eucharisteoIt’s easy to talk about being thankful during this Holiday Season for all the many blessings we experience in our lives. No sweat there.  But what about other times, when the blessings seem few and far between?  Paul writes in 1 Thessalonians 5:18 to give thanks in “all” circumstances. Note, he doesn’t tell us to be thankful for our situation, but rather, to be thankful in our situation.

  • When the bills are due and the finances are low;
  • When alcoholism or pornography take a front row seat in our marriages;
  • When our spouse walks away in pursuit of another bride;
  • When the child we poured our hearts into has plummeted into a self-destructive path of addictions;
  • When the business fails and our dreams are shattered;
  • When friends lie, or loved ones pass away;
  • When trauma strikes,

…..how can we find any reason to be thankful?

Or worse yet, how in the world are we supposed to even come close to following the exhortation of James (1:2) who tells us to “consider it all joy” when we encounter various trials? Beats me.

But there is a greater story in the midst of our sufferings. It is a story of rescue, redemption, and hope. It is a story intertwined in the infamous cliché that we hear so often, “Let go and let God.”  It is a story of faith in a God who is not only sovereign, but intimately compassionate towards us. The psalmist writes, “The Lord is close to the brokenhearted and [delivers] those who are crushed in spirit” (34:18).  For that, we can be thankful.

Ann Voskamp writes about her own painful journey toward thankfulness in her book, One Thousand Gifts.[1] “How do we choose to allow the holes to become seeing–through-to-
God places? How do [we] give up resentment for gratitude, gnawing anger for spilling joy? Self-focus for God-communion?” Her answer? Eucharisteo. Or simply put, thanksgiving.

But there’s more. Eucharisteo envelopes joy, and grace. Eucharisteo is to fully live – “To live full of grace and joy and all that is beauty eternal.” Is this possible? Voskamp says that it is, but only if we dare to live an emptier, fuller life. It begins with an attitude of thankfulness, not just for the many blessings in our lives, but for the painful circumstances that bid us to search deep for the beauty if we are to survive. Eucharisteo: it is the Greek word with the hard meaning and the even harder meaning to live.” But it is the only way to live from “empty to full.”

James adds that in choosing joy in the midst of our trials, we grow, we mature, and afterwards, we receive the crown of victory that God has promised to those who love Him (1:12).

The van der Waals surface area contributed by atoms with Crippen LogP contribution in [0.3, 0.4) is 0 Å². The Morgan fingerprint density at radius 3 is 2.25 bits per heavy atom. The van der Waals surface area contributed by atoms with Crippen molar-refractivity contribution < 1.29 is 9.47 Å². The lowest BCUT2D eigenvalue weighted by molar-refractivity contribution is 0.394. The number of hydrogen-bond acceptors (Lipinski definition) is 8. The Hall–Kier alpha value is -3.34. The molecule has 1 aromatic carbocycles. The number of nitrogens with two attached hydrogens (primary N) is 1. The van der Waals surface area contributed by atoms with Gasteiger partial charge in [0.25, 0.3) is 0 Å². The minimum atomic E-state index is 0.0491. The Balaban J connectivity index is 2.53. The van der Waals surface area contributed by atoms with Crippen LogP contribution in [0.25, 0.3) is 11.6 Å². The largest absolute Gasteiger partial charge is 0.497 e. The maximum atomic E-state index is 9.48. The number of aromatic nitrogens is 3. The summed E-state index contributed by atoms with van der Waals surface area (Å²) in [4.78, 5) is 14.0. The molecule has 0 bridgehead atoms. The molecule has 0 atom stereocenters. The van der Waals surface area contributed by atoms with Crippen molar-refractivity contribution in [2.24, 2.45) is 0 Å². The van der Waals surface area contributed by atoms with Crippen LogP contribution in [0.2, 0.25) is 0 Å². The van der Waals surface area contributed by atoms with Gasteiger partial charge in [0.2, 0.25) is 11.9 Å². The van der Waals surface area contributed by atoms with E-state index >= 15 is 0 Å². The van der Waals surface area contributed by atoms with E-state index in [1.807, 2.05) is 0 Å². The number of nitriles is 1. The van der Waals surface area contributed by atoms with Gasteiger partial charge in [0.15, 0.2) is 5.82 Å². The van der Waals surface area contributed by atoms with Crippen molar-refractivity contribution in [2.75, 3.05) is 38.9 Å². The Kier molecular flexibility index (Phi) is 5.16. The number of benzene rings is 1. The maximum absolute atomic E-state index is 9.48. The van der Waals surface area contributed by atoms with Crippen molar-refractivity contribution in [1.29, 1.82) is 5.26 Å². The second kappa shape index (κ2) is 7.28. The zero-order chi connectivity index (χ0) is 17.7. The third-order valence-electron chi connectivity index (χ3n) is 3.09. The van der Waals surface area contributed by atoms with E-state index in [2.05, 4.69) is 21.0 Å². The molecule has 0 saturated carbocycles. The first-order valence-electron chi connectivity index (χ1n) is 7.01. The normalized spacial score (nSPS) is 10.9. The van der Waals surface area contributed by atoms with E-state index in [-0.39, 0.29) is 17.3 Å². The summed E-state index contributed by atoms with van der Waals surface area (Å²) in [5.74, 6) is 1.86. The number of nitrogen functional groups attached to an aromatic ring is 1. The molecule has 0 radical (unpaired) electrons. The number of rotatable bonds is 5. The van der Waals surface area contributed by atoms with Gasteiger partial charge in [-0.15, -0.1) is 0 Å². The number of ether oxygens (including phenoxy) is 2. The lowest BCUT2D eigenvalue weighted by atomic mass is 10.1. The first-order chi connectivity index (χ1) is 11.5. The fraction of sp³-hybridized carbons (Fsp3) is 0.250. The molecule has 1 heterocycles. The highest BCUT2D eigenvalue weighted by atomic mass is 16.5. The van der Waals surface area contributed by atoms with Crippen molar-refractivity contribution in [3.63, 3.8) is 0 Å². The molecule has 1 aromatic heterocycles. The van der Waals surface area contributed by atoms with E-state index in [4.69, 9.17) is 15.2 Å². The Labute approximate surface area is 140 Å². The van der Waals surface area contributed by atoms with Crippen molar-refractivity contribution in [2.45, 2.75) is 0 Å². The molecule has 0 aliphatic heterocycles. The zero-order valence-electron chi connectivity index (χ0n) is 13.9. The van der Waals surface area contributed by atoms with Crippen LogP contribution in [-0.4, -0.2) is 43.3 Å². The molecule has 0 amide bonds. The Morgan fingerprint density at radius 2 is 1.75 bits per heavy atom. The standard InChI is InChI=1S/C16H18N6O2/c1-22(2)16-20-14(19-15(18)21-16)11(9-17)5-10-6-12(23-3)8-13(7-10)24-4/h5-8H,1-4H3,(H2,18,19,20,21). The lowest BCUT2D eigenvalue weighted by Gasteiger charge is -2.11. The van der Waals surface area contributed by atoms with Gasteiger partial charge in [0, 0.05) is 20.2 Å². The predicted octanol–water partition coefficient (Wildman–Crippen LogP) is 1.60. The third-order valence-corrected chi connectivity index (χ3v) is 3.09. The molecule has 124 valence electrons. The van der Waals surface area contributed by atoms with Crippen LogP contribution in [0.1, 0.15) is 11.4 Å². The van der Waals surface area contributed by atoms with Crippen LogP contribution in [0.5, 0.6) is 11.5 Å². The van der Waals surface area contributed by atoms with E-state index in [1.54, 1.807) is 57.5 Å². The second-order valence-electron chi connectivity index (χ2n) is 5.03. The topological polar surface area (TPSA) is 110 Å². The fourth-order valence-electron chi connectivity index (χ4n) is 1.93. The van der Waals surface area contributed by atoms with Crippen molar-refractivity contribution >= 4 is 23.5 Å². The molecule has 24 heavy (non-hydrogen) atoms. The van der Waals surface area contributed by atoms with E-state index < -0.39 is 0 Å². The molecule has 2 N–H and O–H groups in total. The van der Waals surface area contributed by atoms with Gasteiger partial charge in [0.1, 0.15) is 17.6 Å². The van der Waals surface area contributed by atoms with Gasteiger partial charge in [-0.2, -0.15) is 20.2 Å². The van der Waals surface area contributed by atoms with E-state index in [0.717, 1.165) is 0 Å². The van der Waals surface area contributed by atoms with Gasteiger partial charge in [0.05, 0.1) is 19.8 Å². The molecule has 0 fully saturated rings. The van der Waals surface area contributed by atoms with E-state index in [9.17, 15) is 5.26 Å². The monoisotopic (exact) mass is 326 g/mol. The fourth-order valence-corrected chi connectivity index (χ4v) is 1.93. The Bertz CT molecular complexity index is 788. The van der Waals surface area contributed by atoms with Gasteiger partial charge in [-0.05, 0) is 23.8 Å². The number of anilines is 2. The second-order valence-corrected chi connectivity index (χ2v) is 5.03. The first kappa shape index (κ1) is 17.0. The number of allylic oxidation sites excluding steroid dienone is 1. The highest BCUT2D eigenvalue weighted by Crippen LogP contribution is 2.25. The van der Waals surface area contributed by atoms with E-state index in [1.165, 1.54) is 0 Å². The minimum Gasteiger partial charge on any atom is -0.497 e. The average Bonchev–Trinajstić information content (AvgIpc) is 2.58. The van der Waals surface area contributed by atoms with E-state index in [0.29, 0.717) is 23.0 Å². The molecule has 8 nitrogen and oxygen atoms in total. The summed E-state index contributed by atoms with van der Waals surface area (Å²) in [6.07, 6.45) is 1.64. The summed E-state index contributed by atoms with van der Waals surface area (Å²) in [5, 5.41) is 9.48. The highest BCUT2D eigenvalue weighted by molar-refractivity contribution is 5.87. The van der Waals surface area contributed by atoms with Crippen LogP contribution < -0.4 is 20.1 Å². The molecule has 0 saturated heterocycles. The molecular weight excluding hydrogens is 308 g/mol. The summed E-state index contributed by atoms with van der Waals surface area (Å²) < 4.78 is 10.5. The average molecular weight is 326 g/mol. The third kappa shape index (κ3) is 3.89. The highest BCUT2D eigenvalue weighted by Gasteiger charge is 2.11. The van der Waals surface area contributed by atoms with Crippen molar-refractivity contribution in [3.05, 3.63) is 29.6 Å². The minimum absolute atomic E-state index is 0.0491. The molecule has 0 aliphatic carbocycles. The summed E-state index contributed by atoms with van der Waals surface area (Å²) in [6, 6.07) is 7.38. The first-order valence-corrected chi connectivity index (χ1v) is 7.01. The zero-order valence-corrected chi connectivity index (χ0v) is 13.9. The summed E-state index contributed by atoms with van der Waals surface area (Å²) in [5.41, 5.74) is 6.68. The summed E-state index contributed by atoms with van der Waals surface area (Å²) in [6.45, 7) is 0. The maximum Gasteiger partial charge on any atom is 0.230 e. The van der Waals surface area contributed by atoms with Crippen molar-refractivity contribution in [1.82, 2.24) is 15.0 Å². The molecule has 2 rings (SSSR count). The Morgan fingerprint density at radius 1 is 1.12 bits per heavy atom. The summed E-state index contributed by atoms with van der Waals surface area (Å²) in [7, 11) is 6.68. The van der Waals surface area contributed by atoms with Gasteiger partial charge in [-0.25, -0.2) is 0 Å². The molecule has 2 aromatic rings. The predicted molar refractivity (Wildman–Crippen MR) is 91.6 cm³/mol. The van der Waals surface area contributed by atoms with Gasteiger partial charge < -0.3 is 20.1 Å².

Thanksgiving is about more than thankfulness. It is the beginning of an answer to the curveballs of adversity that come our way. Thanksgiving is defined within Eucharisto. But only if we choose, and only if we dare.

I dare. Do you?

[1] Voskamp, A. (2010). One thousand gifts: a dare to live fully right where you are. Grand Rapids, Mich.: Zondervan.

 

Flaxseed oil is a rich source of omega-3 essential fatty acids that is absolutely necessary for our health. Fats, or “lipids,” play a big role in how our body functions.  Lipids are essential components of cellular membranes, the means through which cell-flaxseed_oilto-cell communication takes place.  Keeping toxic substances out, while allowing necessary nutrients in, is largely dependent on the health of the membranes.  Research has shown that a deficiency in omega-3 fats may be linked to the high prevalence of inflammatory disease that we are seeing today. Adding flax to your diet on a daily basis can be one solution to this problem.  Flax oil is nutrient dense and very sensitive to heat, humidity, light, and oxygen.  It is best not to cook with flax, but to incorporate it in salad dressings or other cold foods such as guacamole, or hummus.  Flax seed can be ground up and used in protein smoothies, oatmeal, or sprinkled over soups and salads.

Flax Tips:

1. Store both the oil version or the ground flax in the refrigerator.

2. Only grind small amounts of flax seed at a time and use 1 tablespoon when adding into foods or smoothies. Refrigerate the remaining.

3. Consume 3 servings of essential fatty acids daily and choose organic flax seeds that you can grind for the freshest source of omega-3 fat.

You can barely see them in the darkness of the early morning hour.  Huddled together under the park’s shelter, they chat lively as they await the sound-off from their coach.  The sun begins to peak above the horizon and the dawn’s light gives a glimpse of the women. If you look closely, you can see that they are almost naked.Almost Naked

Oh they are clothed alright, but barely. Shorts, tanks and sports bras are the preferred attire.  With their hair pulled back, head donned with a cap, visor, or headband, and virtually no makeup, these women come in all shapes and sizes, and they dare to expose their most vulnerable self. There is little room for pretensions. Walls are broken down and masks are removed.  Some have never run before and others have been running for years.  Some are fast and some are slow.